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Yak - Pursuit of Momentary Happiness Music Album Reviews

On their second album, this unruly British trio make the rare garage rock-informed record that aims for the upper reaches of Royal Albert Hall.

There are bands who spend their entire careers hustling to make the right connections... and then there’s Yak. Though they’ve been a group for barely half a decade, the British trio have already amassed a coterie of mentors, collaborators, and famous fans strong enough to fill the headlining ranks of an entire edition of Desert Daze. Their 2015 EP, No, was released through Jack White’s Third Man Records; their 2016 full-length debut, Alas Salvation, was recorded with Pulp’s Steve Mackey and earned tour invites from the Last Shadow Puppets, the side band of Arctic Monkeys singer Alex Turner. For their second Third Man release, the new Pursuit of Momentary Happiness, Yak singer and guitarist Oli Burslem hooked up with his pal Jay Watson (of Tame Impala and Pond) in Perth to record at Kevin Parker’s own studio. That plan fell apart, however, when they spent more time drinking than working; still, a cameo from Spiritualized’s Jason Pierce isn’t a bad consolation cosign.

When you hear Pursuit of Momentary Happiness, you’ll understand why some of the most notable names in alt-rock are drawn into Burslem’s orbit: They recognize a true kindred eccentric. But despite his boldface buddies, Burslem found himself broke and living in his van between his attempt to write the album during a month-long sojourn in Japan, his fruitless trek to Australia, the actual sessions in London’s RAK Studios, and a mixing stint in New York. So while these songs sport the scuzz and lava-lamp patina of an obscure 1970s psych record salvaged from the dollar bin, Pursuit of Momentary Happiness ultimately maps the soul-crushing struggle to survive in the here and now. Yak match raucous, restless energy with uncommon gravitas, making this the rare garage rock-informed record that aims for the upper reaches of Royal Albert Hall.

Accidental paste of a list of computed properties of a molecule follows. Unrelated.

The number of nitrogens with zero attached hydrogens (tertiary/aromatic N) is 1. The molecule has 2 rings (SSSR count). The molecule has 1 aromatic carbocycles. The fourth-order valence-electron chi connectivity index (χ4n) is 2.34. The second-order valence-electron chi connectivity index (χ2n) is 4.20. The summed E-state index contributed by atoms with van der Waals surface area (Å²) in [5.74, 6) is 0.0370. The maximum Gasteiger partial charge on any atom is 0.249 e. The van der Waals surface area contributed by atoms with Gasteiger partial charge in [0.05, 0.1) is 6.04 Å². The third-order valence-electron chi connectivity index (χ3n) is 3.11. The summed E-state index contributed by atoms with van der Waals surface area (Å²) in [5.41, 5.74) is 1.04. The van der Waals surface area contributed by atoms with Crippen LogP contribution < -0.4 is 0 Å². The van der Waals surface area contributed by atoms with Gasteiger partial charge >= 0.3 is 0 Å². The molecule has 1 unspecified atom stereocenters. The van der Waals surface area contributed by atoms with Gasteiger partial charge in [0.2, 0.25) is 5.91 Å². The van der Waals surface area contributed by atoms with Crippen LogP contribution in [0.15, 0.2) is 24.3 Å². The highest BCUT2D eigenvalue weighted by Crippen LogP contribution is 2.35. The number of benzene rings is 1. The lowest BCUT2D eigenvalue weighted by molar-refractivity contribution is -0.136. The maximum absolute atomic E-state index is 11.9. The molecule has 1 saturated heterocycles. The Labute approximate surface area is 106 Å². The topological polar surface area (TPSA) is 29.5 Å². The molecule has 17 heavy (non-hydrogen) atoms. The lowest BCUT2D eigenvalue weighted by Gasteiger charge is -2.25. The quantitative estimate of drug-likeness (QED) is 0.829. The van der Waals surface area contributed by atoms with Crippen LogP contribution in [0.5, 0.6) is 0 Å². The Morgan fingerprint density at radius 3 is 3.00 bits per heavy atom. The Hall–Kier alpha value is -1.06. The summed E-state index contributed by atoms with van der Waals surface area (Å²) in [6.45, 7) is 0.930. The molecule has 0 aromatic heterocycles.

Burslem doesn’t so much sing these songs as inhabit them, making you feel—emotionally and physically—exactly what he’s feeling. Amid a flurry of prog flutes, “Bellyache” marches in on a tough wah-wah groove reminiscent of John Lennon at his rawest, with the singer taunting some greedy fat cats reeling from their own gluttony. “White Male Carnivore” is even less subtle. Unleashing a torrent of verbal barbs like a guitar-charged Sleaford Mods, Burslem presents a savage caricature of thin-skinned toxic masculinity, with a blitzkrieged quote of “He’s Got the Whole World in His Hands” providing the final unflattering brushstroke.

Even when Pursuit of Momentary Happiness threatens to veer toward rote early-2000s garage revivalism, Burslem’s diseased drawl adds a peculiar, unnerving edge. “Blinded by the Lies” seems like a fish-in-a-barrel attack on desperate fame-seekers until Burslem starts screaming “Kick ’em in the face!” This is the sadistic glee of someone who clearly isn’t satisfied with mere intra-song shaming.

While Pursuit of Momentary Happiness draws from a bottomless well of piss and vinegar, it counterbalances those urges with irreverence and grace. Burslem’s charms are most amplified when the band simmers down for his introspective turns, giving him the space to sashay through the brass-pumped doo-wop of “Words Fail Me” and the narcotic gospel of “This House Has No Living Room” as if he were starring in a glam-rock musical about his own life.

The latter song achieves liftoff thanks to Pierce’s slide-guitar sweeps and a climactic guest vocal routed through his familiar “Ladies and Gentlemen We Are Floating in Space” effects. But it’s the title track that hews closest to Spiritualized’s signature prescription of self-care via hypnotic psychedelia. “I just wanna... feel good,” Burslem sings, boiling down the album’s agitated essence into a single plea. The soothing space-rock surge that accompanies those words suggests that his pursuit of happiness has been fulfilled, if only for a moment.

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